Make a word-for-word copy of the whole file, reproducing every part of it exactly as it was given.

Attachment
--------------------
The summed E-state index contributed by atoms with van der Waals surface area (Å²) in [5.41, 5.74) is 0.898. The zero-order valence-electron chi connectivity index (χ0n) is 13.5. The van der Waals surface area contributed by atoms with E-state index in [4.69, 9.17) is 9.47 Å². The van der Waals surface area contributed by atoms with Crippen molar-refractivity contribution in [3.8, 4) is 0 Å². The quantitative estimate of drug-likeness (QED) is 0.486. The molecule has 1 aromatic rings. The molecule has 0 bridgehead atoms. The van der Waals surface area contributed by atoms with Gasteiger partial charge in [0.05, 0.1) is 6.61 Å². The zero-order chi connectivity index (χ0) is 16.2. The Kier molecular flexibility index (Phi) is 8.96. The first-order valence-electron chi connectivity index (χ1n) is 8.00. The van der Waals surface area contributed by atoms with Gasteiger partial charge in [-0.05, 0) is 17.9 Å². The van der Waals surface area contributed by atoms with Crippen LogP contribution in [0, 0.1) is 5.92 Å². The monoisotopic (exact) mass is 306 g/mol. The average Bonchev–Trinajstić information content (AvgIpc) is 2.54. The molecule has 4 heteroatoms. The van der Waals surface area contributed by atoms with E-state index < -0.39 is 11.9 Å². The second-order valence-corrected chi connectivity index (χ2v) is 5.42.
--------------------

The summed E-state index contributed by atoms with van der Waals surface area (Å²) in [5.41, 5.74) is 0.898. The zero-order valence-electron chi connectivity index (χ0n) is 13.5. The van der Waals surface area contributed by atoms with E-state index in [4.69, 9.17) is 9.47 Å². The van der Waals surface area contributed by atoms with Crippen molar-refractivity contribution in [3.8, 4) is 0 Å². The quantitative estimate of drug-likeness (QED) is 0.486. The molecule has 1 aromatic rings. The molecule has 0 bridgehead atoms. The van der Waals surface area contributed by atoms with Gasteiger partial charge in [0.05, 0.1) is 6.61 Å². The zero-order chi connectivity index (χ0) is 16.2. The Kier molecular flexibility index (Phi) is 8.96. The first-order valence-electron chi connectivity index (χ1n) is 8.00. The van der Waals surface area contributed by atoms with Gasteiger partial charge in [-0.05, 0) is 17.9 Å². The van der Waals surface area contributed by atoms with Crippen LogP contribution in [0, 0.1) is 5.92 Å². The monoisotopic (exact) mass is 306 g/mol. The average Bonchev–Trinajstić information content (AvgIpc) is 2.54. The molecule has 4 heteroatoms. The van der Waals surface area contributed by atoms with E-state index < -0.39 is 11.9 Å². The second-order valence-corrected chi connectivity index (χ2v) is 5.42.